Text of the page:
7. 7. • Modularity has consequences for – Architectural Design – Component or Detailed Design – Debugging – Testing – Maintenance – Independent Development – Damage Control and – Software Reuse
  8. 8. Types of Components • Generically for sake of discussion, components could be classified as per their roles as: – Computation Only (retain no data, math methods or filters in Unix) – Memory (persistent data maintenance & use) – Manager – Controller – Link (UI or Main Pipes)
  9. 9. Coupling and Cohesion • Coupling and Cohesion are the terms that describe the character of the interaction between components and within components respectively. • These are complimentary. • Strong Coupling and Weak Cohesion are bad, Weak Coupling and Strong Cohesion are good • These terms provide a terminology for qualitative analysis of Modularity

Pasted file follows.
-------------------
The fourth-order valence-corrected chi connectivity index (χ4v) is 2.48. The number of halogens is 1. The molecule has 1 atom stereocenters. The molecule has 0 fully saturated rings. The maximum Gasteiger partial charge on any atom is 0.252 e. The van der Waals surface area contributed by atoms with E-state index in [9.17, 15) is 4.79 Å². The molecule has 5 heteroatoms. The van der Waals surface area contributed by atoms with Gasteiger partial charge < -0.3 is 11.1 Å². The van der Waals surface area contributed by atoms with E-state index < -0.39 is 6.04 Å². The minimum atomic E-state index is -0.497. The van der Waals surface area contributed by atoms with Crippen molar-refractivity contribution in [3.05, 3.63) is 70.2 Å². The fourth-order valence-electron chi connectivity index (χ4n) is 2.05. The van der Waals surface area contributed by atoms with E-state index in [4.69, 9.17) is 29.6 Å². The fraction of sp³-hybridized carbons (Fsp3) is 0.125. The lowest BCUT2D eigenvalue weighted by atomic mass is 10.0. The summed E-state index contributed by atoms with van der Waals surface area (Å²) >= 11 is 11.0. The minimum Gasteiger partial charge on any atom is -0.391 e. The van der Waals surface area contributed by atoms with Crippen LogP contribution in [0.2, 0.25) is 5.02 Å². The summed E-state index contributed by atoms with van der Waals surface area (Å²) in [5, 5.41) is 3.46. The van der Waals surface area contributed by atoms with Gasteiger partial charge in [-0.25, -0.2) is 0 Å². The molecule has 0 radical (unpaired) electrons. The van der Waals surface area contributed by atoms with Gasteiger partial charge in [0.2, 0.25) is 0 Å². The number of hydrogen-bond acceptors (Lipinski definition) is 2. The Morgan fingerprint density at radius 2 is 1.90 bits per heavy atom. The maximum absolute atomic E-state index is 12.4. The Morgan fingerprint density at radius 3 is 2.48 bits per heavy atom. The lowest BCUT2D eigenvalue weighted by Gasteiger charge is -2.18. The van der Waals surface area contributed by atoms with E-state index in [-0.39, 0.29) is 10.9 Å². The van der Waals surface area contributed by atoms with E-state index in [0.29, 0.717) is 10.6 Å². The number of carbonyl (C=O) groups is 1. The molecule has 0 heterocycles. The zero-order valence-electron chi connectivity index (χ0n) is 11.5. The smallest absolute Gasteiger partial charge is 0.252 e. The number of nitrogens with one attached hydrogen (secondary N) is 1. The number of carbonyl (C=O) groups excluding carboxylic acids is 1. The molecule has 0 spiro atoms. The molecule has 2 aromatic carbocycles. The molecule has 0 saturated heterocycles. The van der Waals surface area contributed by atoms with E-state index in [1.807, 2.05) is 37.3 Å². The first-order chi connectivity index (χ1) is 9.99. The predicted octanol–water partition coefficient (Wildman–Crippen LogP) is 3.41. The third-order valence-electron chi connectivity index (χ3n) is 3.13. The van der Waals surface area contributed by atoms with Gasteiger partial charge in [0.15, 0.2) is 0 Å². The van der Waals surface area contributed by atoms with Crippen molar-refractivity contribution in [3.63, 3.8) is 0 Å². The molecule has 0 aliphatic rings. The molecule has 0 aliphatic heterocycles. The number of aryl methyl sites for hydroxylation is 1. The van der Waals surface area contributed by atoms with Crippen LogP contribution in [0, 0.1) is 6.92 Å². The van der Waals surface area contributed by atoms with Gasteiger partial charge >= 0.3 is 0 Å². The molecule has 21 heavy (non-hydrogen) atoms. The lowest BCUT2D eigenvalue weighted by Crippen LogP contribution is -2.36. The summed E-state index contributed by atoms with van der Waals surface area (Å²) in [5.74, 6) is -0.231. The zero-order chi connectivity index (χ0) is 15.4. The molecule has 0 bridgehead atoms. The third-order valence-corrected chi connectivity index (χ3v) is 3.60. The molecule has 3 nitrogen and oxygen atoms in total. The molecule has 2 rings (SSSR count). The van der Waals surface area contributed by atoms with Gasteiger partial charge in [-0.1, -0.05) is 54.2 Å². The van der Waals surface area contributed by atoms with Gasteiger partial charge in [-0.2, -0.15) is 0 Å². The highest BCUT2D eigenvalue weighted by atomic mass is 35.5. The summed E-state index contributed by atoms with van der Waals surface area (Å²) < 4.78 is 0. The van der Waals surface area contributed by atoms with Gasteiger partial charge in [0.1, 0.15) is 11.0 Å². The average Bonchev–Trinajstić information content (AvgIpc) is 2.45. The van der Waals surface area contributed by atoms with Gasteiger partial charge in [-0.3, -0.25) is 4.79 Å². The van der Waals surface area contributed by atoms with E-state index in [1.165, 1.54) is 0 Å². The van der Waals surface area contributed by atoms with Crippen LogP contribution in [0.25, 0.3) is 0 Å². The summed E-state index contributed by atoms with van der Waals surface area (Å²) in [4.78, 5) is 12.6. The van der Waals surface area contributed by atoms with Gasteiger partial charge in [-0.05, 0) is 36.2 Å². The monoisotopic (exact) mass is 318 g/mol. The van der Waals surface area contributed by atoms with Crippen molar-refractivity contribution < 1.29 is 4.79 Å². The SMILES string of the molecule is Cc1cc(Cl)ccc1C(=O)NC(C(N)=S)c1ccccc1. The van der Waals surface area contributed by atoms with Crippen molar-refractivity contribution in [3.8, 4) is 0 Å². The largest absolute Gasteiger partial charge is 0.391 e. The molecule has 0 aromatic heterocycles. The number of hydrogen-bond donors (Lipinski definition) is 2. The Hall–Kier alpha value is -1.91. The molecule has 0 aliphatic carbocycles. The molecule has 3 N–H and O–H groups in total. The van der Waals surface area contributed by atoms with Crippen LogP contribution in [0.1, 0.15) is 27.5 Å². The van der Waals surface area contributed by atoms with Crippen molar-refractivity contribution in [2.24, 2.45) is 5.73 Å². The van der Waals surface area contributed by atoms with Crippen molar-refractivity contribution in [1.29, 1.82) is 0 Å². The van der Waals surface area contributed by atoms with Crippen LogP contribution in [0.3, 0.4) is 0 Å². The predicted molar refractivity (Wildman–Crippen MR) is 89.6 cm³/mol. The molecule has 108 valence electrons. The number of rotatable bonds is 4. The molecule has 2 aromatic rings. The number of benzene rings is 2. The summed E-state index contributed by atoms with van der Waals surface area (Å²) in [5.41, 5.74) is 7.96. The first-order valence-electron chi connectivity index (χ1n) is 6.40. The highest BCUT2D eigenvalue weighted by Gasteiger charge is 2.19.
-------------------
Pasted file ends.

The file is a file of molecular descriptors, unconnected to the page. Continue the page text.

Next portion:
10. 10. Coupling and Cohesion
  11. 11. Coupling • Coupling is the degree of interaction between two modules. • It is of 5 types 1. Content Coupling (Bad or Undesirable) 2. Common Coupling 3. Control Coupling 4. Stamp Coupling 5. Data Coupling (Good or the Desirable) 6. Data Stream Coupling (Good and Desirable)
  12. 12. Content Coupling • The two modules are Content-Coupled if one can change the others contents • Earlier programming languages had constructs to perform such tricky things, but realizing problems this sort of coupling may cause, these constructs have been abolished, Eg alter in earlier versions of COBOL has now been removed. Currently only Assembly Language can do it. • Maintainability and reuse problems